Barriers to comprehensive, multi-modal, multidisciplinary pain care and rehabilitation programs. Access to prescription opioid analgesics have decreased in every state, and none have taken meaningful action to require health insurers to increase access to non-opioid pain care or to remove arbitrary restrictions on access to opioid therapy.
A major problem continues to be that efforts to end the epidemic have largely fallen into a reactionary “crisis framework” that results in the creation of ineffective one-size-fits-all strategies, especially with data collection.
Current overdose data collection is inconsistent across the nation; it is difficult to understand and fix what is not appropriately measured. Implementation of systems to track overdose and mortality trends is necessary in order to identify equitable public health interventions that include comprehensive, disaggregated, racial and ethnic data collection related to testing, hospitalization, and mortality associated with opioids and other substances.
“Going forward, physicians, public health officials, policymakers and health insurance companies must work together to create an integrated, sustainable, predictable and resilient public health system,” the report states.
Dr. Harris agreed.
“It is far past time for policymakers, health insurers, pharmacy chains and pharmacy benefit managers to remove all barriers to evidence-based care for patients with pain and those with an SUD,” she said.
AMA advocacy achieves results
During a recent episode of the “AMA COVID-19 Update” discussing the pandemic’s impact on the overdose epidemic, Dr. Harris repeated her call for stakeholders to work together as the isolation and financial uncertainty created by the pandemic puts patients at risk for relapse.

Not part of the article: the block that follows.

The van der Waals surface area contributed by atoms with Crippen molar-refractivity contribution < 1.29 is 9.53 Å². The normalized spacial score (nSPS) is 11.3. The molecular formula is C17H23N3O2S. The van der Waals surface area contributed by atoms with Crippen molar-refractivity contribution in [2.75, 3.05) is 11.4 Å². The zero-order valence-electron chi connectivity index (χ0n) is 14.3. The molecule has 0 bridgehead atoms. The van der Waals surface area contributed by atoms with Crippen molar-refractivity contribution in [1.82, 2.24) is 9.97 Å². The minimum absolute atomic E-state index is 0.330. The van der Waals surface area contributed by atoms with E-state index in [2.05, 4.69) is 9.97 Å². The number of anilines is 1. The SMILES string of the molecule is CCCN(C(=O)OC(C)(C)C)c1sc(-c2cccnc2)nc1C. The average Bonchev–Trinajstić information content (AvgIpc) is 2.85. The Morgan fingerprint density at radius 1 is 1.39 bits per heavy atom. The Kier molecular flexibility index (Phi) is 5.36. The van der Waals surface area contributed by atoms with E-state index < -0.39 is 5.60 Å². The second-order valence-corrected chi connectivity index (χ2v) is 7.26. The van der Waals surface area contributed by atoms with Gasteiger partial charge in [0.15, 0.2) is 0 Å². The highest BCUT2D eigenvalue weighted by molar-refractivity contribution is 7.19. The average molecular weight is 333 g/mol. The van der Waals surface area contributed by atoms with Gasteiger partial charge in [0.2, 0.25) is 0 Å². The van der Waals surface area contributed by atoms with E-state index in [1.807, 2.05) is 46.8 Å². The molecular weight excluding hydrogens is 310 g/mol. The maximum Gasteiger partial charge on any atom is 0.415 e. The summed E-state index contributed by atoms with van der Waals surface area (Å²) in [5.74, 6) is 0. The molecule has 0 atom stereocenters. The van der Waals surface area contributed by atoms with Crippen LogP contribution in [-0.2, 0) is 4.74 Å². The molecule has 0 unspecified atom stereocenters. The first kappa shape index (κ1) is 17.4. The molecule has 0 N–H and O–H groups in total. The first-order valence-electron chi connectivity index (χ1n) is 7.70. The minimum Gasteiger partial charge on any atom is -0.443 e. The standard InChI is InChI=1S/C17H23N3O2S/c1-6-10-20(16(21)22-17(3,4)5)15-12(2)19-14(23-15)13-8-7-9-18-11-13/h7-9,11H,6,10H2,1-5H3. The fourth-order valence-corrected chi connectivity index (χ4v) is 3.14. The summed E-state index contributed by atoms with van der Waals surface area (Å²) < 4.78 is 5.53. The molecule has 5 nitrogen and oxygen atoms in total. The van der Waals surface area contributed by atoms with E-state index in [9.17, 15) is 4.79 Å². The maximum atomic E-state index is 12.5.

“It is so important that we continue to work together to increase access to treatment for opioid-use disorder, that we increase access to naloxone and also harm-reduction programs such as syringe-exchange programs,” she said, adding that AMA advocacy with the federal government has achieved results.
“The key issue here is eliminating treatment barriers, and one thing that has been allowed is the increase of take-home medicine of methadone,” Dr. Harris said.
The AMA has encouraged physicians to consider co-prescribing naloxone when prescribing opioids to ensure patients have ready access to the lifesaving medication. Just recently, the U.S. Food and Drug Administration ordered that labeling for opioid medications include a recommendation that health care professionals discuss naloxone and consider prescribing it to patients with an increased risk of overdose.
Dr. Harris described the requirement “as a starting point for discussion between patients and physicians.”
“The AMA has encouraged physicians to prescribe naloxone to patients at risk of overdose as part of a proactive and coordinated public health approach to opioid-related overdoses,” she said. “With overdoses increasing, the more harm-reduction strategies we can employ, and the increased access patients have to naloxone, the better.”